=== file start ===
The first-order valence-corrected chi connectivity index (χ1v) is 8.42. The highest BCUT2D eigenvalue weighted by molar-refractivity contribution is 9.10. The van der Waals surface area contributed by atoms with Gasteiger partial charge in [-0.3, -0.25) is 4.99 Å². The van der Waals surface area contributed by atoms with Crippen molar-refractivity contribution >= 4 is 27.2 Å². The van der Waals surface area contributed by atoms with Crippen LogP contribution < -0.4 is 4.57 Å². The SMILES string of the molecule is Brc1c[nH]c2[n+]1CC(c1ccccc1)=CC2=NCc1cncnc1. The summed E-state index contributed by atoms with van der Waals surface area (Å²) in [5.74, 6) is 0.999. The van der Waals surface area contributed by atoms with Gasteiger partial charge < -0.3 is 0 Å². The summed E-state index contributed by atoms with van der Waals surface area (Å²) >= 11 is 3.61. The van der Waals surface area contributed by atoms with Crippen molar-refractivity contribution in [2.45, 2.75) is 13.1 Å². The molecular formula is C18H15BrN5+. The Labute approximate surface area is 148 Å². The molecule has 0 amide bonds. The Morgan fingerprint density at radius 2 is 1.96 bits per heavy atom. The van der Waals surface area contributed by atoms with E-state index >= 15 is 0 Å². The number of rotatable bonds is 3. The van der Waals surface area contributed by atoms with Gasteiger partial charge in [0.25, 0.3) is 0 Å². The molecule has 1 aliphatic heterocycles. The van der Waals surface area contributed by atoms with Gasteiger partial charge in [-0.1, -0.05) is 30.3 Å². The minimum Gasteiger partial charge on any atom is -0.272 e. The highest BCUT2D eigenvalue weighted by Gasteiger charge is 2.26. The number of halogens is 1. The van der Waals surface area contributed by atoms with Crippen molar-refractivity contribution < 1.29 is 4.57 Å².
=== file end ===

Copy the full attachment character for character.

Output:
The first-order valence-corrected chi connectivity index (χ1v) is 8.42. The highest BCUT2D eigenvalue weighted by molar-refractivity contribution is 9.10. The van der Waals surface area contributed by atoms with Gasteiger partial charge in [-0.3, -0.25) is 4.99 Å². The van der Waals surface area contributed by atoms with Crippen molar-refractivity contribution >= 4 is 27.2 Å². The van der Waals surface area contributed by atoms with Crippen LogP contribution < -0.4 is 4.57 Å². The SMILES string of the molecule is Brc1c[nH]c2[n+]1CC(c1ccccc1)=CC2=NCc1cncnc1. The summed E-state index contributed by atoms with van der Waals surface area (Å²) in [5.74, 6) is 0.999. The van der Waals surface area contributed by atoms with Gasteiger partial charge < -0.3 is 0 Å². The summed E-state index contributed by atoms with van der Waals surface area (Å²) >= 11 is 3.61. The van der Waals surface area contributed by atoms with Crippen molar-refractivity contribution in [2.45, 2.75) is 13.1 Å². The molecular formula is C18H15BrN5+. The Labute approximate surface area is 148 Å². The molecule has 0 amide bonds. The Morgan fingerprint density at radius 2 is 1.96 bits per heavy atom. The van der Waals surface area contributed by atoms with E-state index >= 15 is 0 Å². The number of rotatable bonds is 3. The van der Waals surface area contributed by atoms with Gasteiger partial charge in [0.25, 0.3) is 0 Å². The molecule has 1 aliphatic heterocycles. The van der Waals surface area contributed by atoms with Gasteiger partial charge in [-0.1, -0.05) is 30.3 Å². The minimum Gasteiger partial charge on any atom is -0.272 e. The highest BCUT2D eigenvalue weighted by Gasteiger charge is 2.26. The number of halogens is 1. The van der Waals surface area contributed by atoms with Crippen molar-refractivity contribution < 1.29 is 4.57 Å².